Saber had just caught a lesser amber jack with his spearfish gun, he told Grind TV, when he noticed the large grouper eyeing him and closing the distance in between them. The video, shot by his wife using a GoPro 3, shows the hefty fish as he nips at the man's flipper, tearing it off, and then goes straight for his catch with its powerful jaw.
But, even if the diver wasn't familiar with that specific size of this type of fish, Goliath groupers have been known to roam western Atlantic waters near Florida. In June of each year, the southern channel of Jakarta Atoll in the Tuamotu Archipelago of French Polynesia hosts one of the densest populations of sharks in the world.
Sharks equipped with sound wave transmitters are “tracked” using 25 acoustic receivers installed at the bottom of the pass (on the right in the photo). The project took on greater scope when Ballista and his team decided to film a new documentary, this time specifically about the gray reef sharks.
So we gradually dove lower, until we found ourselves right in the middle of the pack.” The resulting video sequences, which are unlike anything previously seen, reveal little-known aspects of the lives of gray reef sharks. Jakarta’s southern channel has a mild current that enables the development of an entire ecosystem, including coral, fish and mollusks, offering an ideal habitat for gray sharks.
“They rest during the day, floating in a ‘wall of sharks,’ all facing the same direction, with their heads into the current,” Courier reports. For example, some of them would dive to the bottom of the channel and allow the small cleaner fish there (wrasse) to pick out the parasites between their teeth.
The transmitters implanted in the abdomens of certain sharks, show that the animals form “teams” of two or three, staying near each other during the entire hunting period. Sharks are poor hunters and prefer to stalk their prey at night, reaching a peak of activity during a full moon and a bright sky.
The images have already allowed him to identify an impressive number of possible food sources for the gray reef shark: it feeds on some 50 different species of fish and mollusks! Although the aggregation of groupers during the full moon in June is an especially active feeding time for the sharks, whose population peaks during this period, the Jakarta channel is also a mass spawning ground for many other species (surgeon fish, parrot fish, etc.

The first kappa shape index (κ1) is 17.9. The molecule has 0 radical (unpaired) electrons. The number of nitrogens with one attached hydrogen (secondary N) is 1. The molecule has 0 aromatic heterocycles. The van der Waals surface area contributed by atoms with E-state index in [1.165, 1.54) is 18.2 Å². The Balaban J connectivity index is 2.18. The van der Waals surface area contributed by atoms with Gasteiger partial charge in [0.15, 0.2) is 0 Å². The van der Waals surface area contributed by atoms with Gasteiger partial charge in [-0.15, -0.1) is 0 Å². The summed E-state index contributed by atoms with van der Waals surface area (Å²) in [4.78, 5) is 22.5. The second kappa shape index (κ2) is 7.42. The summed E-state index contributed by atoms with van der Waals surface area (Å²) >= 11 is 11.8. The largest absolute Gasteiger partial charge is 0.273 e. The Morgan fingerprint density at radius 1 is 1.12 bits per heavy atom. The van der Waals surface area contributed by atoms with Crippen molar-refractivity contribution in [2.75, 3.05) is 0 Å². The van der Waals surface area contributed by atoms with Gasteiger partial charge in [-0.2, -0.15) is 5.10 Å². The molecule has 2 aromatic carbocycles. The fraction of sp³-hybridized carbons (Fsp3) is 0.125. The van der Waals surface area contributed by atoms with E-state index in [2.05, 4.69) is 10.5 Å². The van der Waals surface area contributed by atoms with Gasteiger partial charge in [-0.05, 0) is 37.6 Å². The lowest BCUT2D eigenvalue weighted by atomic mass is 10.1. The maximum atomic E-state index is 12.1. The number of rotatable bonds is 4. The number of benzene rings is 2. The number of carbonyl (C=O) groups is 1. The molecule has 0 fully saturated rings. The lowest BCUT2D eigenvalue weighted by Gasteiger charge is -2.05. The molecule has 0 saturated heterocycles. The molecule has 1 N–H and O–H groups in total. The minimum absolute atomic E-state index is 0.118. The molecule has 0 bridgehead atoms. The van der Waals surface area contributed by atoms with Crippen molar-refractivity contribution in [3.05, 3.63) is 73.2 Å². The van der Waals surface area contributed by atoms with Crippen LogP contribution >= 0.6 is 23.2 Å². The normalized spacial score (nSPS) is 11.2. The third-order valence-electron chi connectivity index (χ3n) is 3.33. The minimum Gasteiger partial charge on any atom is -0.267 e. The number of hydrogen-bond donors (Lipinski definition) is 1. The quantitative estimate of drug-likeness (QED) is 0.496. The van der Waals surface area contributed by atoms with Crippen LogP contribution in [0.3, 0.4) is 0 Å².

“If you turn a shark over on its back, it immediately enters a state of tonic immobility, a kind of trance during which it doesn’t move,” Courier explains. “Laurent Ballista had the idea of catching the gray reef sharks underwater with a lasso, so we could flip them over and pull them to the side of the boat in that position.” After a bit of practice, this rather athletic tagging technique proved effective, and also allowed the researchers to attach the above-mentioned cameras to the sharks fins.
The biologist Johann Courier and underwater photographer Laurent Ballista plunged into the midst of these predators, recording their adventure in a recent documentary. A YouTube video of the catch shows the fishermen reeling in a 4-foot black-tip shark off the coast of Bonita Springs, Florida -- only to have the huge fish rush in and eat it in one fell swoop.
A divemaster off the coast of St. Kits spears lionfish (an invasive species in the Caribbean) and feeds them to sharks to teach them to seek out the fish as prey. The lionfish invasion is considered to be one of the most serious recent threats to the Caribbean and Florida coral reef ecosystems.
Culling by marine protection agencies and volunteer divers is an important element of control efforts. During our diving at St. Kits, we witnessed that sharks are also capable of preying on lionfish with no ill effects from their spines.
Development of market-based approaches, which create commercial incentives for removals, has also been seen as a means to sustain control efforts. Another control method is the use of lionfish spines, fins and tails for jewelry and other decorative items.